Nicola Sturgeon, Scotland’s first minister, vowed she would seek to hold a “legal” second independence referendum, if necessary without UK government approval, if she wins elections for the parliament in Edinburgh in May.
Ms Sturgeon’s comments came as her governing Scottish National party held a virtual national assembly for members to discuss “alternative routes” to a referendum should Boris Johnson, prime minister, refuse to approve a vote.
In 2014 Scottish voters backed staying in the UK by 55 to 45 per cent, but dissatisfaction with Brexit — which 62 per cent opposed — and perceptions that Ms Sturgeon has handled the coronavirus crisis better than Mr Johnson have since helped build support for independence.
A Panelbase poll published on Sunday for the Sunday Times found that 52 per cent of Scottish voters willing to express an opinion would back ending the three century-old union with England. It was the latest in a series of surveys over the past year that suggest a second referendum would result in a majority for independence.
Mr Johnson has suggested that Westminster would not allow another independence referendum until the 2050s, but the SNP announced on Saturday that even without UK approval it would seek to pass a bill to organise such a vote if there was another pro-independence majority in the Scottish parliament after elections scheduled for May.
“I want to have a legal referendum, that’s what I am going to seek the authority of the Scottish people for in May,” Ms Sturgeon told the BBC on Sunday. “If they give me that authority that’s what I intend to do: have a legal referendum to give people in Scotland the right to choose.”
The Scottish government and some legal experts have in the past argued that legally Edinburgh can unilaterally hold an advisory independence referendum under UK current devolution law.
Under a plan announced on Saturday, the party will seek to pass a bill in the Scottish parliament setting the date and the question for a referendum.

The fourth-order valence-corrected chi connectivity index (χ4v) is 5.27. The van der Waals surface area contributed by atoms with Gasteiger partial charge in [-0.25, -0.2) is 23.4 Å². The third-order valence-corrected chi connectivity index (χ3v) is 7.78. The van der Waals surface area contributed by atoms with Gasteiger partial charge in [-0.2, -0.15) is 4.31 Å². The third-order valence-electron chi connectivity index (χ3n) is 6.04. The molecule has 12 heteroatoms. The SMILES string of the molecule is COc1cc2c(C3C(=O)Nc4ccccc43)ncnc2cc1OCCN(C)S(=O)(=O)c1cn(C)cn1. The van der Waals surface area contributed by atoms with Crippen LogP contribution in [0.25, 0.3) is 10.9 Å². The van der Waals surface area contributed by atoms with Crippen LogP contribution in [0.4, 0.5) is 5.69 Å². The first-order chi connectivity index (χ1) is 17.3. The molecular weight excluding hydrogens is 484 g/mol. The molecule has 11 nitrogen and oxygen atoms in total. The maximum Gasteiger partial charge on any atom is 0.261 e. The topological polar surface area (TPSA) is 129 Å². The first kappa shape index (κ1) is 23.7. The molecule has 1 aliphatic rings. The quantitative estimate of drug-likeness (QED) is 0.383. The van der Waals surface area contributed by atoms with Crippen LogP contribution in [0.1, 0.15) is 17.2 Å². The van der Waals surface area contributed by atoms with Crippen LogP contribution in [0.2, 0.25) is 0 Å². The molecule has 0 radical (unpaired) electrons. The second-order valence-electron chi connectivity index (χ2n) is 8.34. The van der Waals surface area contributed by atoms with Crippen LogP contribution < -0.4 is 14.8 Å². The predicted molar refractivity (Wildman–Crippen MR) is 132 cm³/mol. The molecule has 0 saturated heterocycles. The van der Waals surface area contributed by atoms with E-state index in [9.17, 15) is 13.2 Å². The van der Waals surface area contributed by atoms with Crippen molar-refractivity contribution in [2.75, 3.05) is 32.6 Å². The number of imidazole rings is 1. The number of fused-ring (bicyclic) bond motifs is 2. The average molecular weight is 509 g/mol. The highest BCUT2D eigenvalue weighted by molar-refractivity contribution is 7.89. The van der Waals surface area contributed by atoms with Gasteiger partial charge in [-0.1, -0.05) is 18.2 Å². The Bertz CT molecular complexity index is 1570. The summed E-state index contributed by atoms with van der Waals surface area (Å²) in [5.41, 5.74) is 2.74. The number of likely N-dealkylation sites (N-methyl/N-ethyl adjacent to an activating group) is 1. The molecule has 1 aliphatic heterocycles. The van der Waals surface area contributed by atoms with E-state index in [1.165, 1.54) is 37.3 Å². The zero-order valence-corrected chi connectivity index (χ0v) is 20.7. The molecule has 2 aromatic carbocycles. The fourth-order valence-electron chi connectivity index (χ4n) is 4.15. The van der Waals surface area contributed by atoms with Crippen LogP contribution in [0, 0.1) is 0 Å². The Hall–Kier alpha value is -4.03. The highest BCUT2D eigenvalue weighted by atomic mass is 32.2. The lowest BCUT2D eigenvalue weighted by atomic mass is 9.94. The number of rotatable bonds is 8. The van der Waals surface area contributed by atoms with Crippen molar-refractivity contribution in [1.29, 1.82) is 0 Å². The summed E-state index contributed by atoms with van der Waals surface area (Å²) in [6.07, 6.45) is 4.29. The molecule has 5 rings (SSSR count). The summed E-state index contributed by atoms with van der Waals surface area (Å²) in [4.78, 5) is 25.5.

Michael Russell, SNP president and Scotland’s constitution secretary, said Westminster would then have to decide whether to give approval or “take legal action to dispute the legal basis of the referendum and seek to block the will of the Scottish people in the courts”.
The new SNP plan marks a concession by the party leadership to pressure from members for a referendum “Plan B”, but many are likely to say it does not go far enough.
The UK government insists that an unapproved independence referendum would be illegal under devolution law and many expect London would win any legal challenge. If necessary, Westminster could also change UK law to make clear that Edinburgh cannot proceed.
Angus MacNeil, an SNP member of the UK parliament who has been critical of Ms Sturgeon’s approach and believes the May election itself should be treated as an independence plebiscite, dismissed the new plan as based on “hope”.
“Independence supporters must grasp that on balance any referendum is extremely unlikely to happen in the next five years, Westminster or the courts will see to that,” Mr MacNeil wrote on a pro-independence discussion website.
But while Mr MacNeil said the National Assembly had marked a “clear shift in thinking” away from reliance on UK approval, Pete Wishart, another SNP MP, tweeted that the online event had shown up the “naive assertions about international ‘recognition’ and democratic legitimacy” of those who wanted to treat May’s election as a plebiscite.